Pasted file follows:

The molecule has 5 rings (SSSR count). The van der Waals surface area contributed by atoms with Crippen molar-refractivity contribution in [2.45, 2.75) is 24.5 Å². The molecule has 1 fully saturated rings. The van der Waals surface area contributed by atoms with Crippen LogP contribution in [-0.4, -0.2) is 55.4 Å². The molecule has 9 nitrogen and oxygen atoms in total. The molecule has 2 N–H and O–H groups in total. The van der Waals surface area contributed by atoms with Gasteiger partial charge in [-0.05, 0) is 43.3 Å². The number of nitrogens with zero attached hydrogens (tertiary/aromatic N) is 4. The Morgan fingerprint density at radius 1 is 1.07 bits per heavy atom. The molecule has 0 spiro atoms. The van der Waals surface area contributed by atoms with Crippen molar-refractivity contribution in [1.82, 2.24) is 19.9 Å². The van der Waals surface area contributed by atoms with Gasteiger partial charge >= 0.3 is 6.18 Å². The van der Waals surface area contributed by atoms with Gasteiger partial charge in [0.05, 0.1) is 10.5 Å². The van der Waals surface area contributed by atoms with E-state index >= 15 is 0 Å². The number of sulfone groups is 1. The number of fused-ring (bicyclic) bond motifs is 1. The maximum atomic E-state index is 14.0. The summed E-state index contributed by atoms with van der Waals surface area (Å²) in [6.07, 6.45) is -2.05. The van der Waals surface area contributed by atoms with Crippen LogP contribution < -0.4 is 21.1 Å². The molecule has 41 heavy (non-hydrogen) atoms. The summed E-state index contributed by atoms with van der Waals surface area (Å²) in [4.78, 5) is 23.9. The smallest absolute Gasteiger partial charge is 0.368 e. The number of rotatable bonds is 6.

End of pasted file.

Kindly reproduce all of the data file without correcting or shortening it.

The molecule has 5 rings (SSSR count). The van der Waals surface area contributed by atoms with Crippen molar-refractivity contribution in [2.45, 2.75) is 24.5 Å². The molecule has 1 fully saturated rings. The van der Waals surface area contributed by atoms with Crippen LogP contribution in [-0.4, -0.2) is 55.4 Å². The molecule has 9 nitrogen and oxygen atoms in total. The molecule has 2 N–H and O–H groups in total. The van der Waals surface area contributed by atoms with Gasteiger partial charge in [-0.05, 0) is 43.3 Å². The number of nitrogens with zero attached hydrogens (tertiary/aromatic N) is 4. The Morgan fingerprint density at radius 1 is 1.07 bits per heavy atom. The molecule has 0 spiro atoms. The van der Waals surface area contributed by atoms with Crippen molar-refractivity contribution in [1.82, 2.24) is 19.9 Å². The van der Waals surface area contributed by atoms with Gasteiger partial charge >= 0.3 is 6.18 Å². The van der Waals surface area contributed by atoms with Gasteiger partial charge in [0.05, 0.1) is 10.5 Å². The van der Waals surface area contributed by atoms with E-state index >= 15 is 0 Å². The number of sulfone groups is 1. The number of fused-ring (bicyclic) bond motifs is 1. The maximum atomic E-state index is 14.0. The summed E-state index contributed by atoms with van der Waals surface area (Å²) in [6.07, 6.45) is -2.05. The van der Waals surface area contributed by atoms with Crippen LogP contribution < -0.4 is 21.1 Å². The molecule has 41 heavy (non-hydrogen) atoms. The summed E-state index contributed by atoms with van der Waals surface area (Å²) in [4.78, 5) is 23.9. The smallest absolute Gasteiger partial charge is 0.368 e. The number of rotatable bonds is 6.